Kaplan Joins Rosengren In Retiring Amid Fed Ethics Probe

Update (1550ET): Just minutes before the market closed on Monday, the Dallas Fed Bank CEO and President Robert Kaplan announced that he is planning to retire on Oct. 8, 2021.

The decision comes shortly after we sent the following tweet (in jest, we might add).

In a statement, Kaplan said it had been his “great honor” to lead the Dallas Fed for the last six years. But unlike Rosengren who blamed health issues for his decision to retire, Kaplan noted in his statement to the public that his recent trading controversy had created “a distraction to the Federal Reserve’s execution of that vital work.”

It has been my great honor to serve as the President and CEO of the Federal Reserve Bank of Dallas for the past six years and to work with the superbly talented professionals at the Bank who are helping to build a stronger economy for all communities in the Eleventh District and our nation. It also has been a privilege to work with my Federal Reserve System colleagues and serve as a member of the Federal Open Market Committee. The Federal Reserve is approaching a critical point in our economic recovery as it deliberates the future path of monetary policy. Unfortunately, the recent focus on my financial disclosure risks becoming a distraction to the Federal Reserve’s execution of that vital work. For that reason, I have decided to retire as President and CEO of the Federal Reserve Bank of Dallas, effective Friday, October 8, 2021. During my tenure, I have adhered to all Federal Reserve ethical standards and policies. My securities investing activities and disclosures met Bank compliance rules and standards. I am proud of the work we have done at the Dallas Fed during the past six years and am confident that my colleagues will continue to play a vital role in supporting our nation’s economic recovery.

Powell released a separate statement celebrating Kaplan’s career after releasing a separate statement celebrating Rosengren’s career earlier in the day.

We are grateful for Rob’s six years of service as President of the Federal Reserve Bank of Dallas and as a valued colleague in the FOMC. He has been a passionate and forceful public voice on a wide range of issues, including the critical value of early childhood education and literacy. In addition, he strengthened the Bank’s economic research and played a very constructive role in Systemwide management, budget and technology efforts. We wish him well.

Other senior Fed officials released a combined statement.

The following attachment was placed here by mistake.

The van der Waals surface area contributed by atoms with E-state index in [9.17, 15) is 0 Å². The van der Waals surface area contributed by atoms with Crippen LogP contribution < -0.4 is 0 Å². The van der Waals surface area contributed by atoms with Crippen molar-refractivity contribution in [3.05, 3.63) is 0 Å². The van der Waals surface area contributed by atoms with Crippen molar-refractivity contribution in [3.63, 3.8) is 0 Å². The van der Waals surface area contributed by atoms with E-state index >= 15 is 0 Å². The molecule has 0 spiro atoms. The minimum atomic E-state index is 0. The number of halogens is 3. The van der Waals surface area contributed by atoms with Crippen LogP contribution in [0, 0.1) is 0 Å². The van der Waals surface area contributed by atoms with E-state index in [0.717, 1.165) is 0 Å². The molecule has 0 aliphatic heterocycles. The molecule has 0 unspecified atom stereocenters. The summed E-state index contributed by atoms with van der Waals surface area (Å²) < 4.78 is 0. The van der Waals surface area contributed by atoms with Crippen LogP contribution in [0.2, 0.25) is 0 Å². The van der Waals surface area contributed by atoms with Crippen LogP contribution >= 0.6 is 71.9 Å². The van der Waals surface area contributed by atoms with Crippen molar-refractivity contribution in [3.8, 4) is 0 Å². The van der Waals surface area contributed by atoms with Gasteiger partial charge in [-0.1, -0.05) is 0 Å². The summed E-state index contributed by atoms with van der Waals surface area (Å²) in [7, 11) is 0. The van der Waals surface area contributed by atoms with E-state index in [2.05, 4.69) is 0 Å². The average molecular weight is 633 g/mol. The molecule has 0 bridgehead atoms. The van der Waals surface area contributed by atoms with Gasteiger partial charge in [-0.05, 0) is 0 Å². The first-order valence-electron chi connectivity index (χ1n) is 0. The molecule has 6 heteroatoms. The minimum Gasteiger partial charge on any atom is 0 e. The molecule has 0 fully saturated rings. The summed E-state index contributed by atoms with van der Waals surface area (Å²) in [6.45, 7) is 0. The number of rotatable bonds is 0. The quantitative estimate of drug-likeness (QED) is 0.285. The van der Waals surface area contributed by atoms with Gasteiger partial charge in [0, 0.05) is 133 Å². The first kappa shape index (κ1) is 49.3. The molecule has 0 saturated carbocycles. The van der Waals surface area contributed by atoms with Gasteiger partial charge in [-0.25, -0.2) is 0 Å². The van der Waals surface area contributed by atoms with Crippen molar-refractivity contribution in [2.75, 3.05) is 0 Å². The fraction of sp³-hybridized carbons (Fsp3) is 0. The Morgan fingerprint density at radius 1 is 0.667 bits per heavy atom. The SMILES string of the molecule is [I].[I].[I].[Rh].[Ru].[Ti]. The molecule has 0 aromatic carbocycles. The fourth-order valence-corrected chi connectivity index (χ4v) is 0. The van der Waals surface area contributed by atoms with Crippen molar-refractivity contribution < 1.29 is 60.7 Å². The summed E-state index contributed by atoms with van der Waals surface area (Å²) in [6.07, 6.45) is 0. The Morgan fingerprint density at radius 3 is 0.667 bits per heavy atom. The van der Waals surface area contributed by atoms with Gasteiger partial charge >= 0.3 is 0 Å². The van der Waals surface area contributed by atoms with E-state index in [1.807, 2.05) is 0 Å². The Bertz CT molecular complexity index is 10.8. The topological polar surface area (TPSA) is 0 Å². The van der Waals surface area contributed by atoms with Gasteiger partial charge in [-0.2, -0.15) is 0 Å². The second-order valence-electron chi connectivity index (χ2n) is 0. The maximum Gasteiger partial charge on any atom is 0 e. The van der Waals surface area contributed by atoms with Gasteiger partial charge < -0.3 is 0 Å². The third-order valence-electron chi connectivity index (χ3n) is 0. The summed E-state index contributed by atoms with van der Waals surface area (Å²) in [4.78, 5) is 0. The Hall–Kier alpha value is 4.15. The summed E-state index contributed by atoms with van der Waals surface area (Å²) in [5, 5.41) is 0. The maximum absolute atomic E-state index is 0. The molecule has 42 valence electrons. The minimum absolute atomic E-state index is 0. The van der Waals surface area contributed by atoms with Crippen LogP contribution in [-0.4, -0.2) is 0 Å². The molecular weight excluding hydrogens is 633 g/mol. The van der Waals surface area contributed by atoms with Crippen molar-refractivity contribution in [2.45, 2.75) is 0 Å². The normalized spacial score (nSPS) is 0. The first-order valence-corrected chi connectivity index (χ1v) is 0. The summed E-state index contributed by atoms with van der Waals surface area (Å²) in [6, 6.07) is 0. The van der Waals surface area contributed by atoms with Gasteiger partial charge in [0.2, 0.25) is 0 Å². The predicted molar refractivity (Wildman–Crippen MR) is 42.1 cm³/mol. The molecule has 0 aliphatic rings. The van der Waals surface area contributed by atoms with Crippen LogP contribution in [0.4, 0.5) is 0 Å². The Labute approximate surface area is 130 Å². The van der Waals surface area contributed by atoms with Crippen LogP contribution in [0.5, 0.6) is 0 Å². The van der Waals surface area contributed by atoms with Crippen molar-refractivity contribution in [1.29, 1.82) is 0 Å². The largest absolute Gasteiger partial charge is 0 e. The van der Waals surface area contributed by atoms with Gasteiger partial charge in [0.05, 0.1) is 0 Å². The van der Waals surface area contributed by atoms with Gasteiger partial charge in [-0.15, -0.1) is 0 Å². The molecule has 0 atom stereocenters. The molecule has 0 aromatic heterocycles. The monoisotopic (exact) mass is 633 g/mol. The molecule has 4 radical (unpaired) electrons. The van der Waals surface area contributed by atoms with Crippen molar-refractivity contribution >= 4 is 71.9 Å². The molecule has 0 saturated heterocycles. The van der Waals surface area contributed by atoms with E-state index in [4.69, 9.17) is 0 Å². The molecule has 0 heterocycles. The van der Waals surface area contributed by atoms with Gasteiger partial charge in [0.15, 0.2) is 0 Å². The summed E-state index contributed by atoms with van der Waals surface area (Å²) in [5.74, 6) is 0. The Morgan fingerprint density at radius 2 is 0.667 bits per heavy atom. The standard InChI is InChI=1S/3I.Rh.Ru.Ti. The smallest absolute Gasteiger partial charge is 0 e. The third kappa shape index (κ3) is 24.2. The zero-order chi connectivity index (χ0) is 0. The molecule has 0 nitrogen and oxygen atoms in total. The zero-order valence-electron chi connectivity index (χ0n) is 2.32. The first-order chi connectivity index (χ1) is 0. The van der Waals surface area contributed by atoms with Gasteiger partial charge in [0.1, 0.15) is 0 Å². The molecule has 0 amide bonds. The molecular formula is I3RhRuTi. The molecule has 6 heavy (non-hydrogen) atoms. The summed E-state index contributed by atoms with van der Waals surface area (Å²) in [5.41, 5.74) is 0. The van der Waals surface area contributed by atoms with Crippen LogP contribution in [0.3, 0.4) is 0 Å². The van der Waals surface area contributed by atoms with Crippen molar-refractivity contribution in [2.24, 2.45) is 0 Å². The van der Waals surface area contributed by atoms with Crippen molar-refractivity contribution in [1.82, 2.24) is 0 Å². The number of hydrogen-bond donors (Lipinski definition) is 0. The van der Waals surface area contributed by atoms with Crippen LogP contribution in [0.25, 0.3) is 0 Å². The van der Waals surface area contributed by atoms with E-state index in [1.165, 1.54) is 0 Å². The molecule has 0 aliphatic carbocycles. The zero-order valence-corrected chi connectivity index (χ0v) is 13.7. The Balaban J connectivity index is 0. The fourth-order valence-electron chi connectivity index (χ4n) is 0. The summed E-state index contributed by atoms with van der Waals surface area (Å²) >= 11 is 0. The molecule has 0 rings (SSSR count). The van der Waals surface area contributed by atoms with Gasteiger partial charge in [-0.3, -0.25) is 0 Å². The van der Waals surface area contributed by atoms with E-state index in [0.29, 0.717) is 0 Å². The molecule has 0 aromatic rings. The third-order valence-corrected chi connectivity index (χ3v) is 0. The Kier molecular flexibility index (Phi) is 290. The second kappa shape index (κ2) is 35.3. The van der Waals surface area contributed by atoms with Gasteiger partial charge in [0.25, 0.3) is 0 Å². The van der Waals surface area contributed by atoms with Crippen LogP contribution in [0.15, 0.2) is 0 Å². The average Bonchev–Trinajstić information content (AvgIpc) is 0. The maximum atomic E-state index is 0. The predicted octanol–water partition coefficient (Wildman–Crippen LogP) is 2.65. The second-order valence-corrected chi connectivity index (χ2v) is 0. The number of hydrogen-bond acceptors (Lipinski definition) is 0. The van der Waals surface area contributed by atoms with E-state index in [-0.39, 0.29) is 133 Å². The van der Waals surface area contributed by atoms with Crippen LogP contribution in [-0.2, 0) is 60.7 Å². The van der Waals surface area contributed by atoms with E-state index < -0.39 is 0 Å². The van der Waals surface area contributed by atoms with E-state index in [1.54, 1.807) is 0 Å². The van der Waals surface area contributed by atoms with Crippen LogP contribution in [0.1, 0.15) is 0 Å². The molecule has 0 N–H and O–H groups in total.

Under Rob’s leadership, the Dallas Fed has elevated its role as a convener to bring interested people together to solve problems that are restricting the economic performance of their communities. Rob was able to accomplish these things by emphasizing talent development at the Dallas Fed with a focus on diversity, equity and inclusion.

Rob made the decision to retire as President and CEO of the Bank, effective October 8 to eliminate any distractions to the Federal Reserve System surrounding his personal investment activities. Upon joining the Bank, Rob systematically sold all of his personal holdings related to financial institutions over which the Federal Reserve had regulatory oversight or were otherwise restricted. Rob also conducted his investment activities in accordance with the rules and policies of the Federal Reserve System.

So, while the Board of the Dallas Fed understands Rob’s motivation to put the Federal Reserve System above any personal considerations, we accept his retirement with deep regret and believe the nation and the Eleventh District will feel the impact of the loss of his leadership.

The Dallas Fed board thanks Rob for his many contributions and wishes him the best in his future endeavors. He will be missed.

Fortunately for the Dallas Fed, First Vice President Meredith Black has graciously agreed to delay her impending retirement to serve as interim president during this transition.


The dual resignations also come just days after The Wall Street Journal reported that two advocacy groups and a former Fed adviser demanded that The Fed should fire at least one (and perhaps both) of the Fed officials over their “pandemic profiteering trading conduct.”

Better Markets, a group that pushes for tighter financial regulation; the left-leaning Center for Popular Democracy’s Fed Up campaign; and Andrew Levin, a former top Federal Reserve staff member and now a professor at Dartmouth College, are calling for the Fed to take action against Messrs. Kaplan and Rosengren.

“It’s time for the Fed to do what leaders are supposed to do:  Lead by example,” Better Markets president and chief executive officer Dennis Kelleher wrote in a letter sent to Fed Chairman Jerome Powell Tuesday.

Messrs. Kaplan and Rosengren, both should resign or be fired “for having lost the confidence and trust of the American people and, one would think, the Chairman of the U.S. central bank,” Mr. Kelleher said.

As The Fed is about to shift policy regimes into a taper of its unprecedented fre-money-gasm-machines, Mr. Kelleher added:

“This is no time for the American people to lose confidence and trust in the Fed, which must be above reproach, not set the lowest bar for ethical and legal conduct,”

Some Fed watchers said the trading raises questions about who policy was designed to help.

“There are a lot of reasons that working people are right to wonder if the Fed has their best interests in mind,” said Benjamin Dulchin, campaign director for Fed Up.

“These trades are only the most obvious reason, but it makes it harder for the Fed to do its job,” Mr. Dulchin said, adding if he were Mr. Kaplan or Mr. Rosengren, “I would resign.”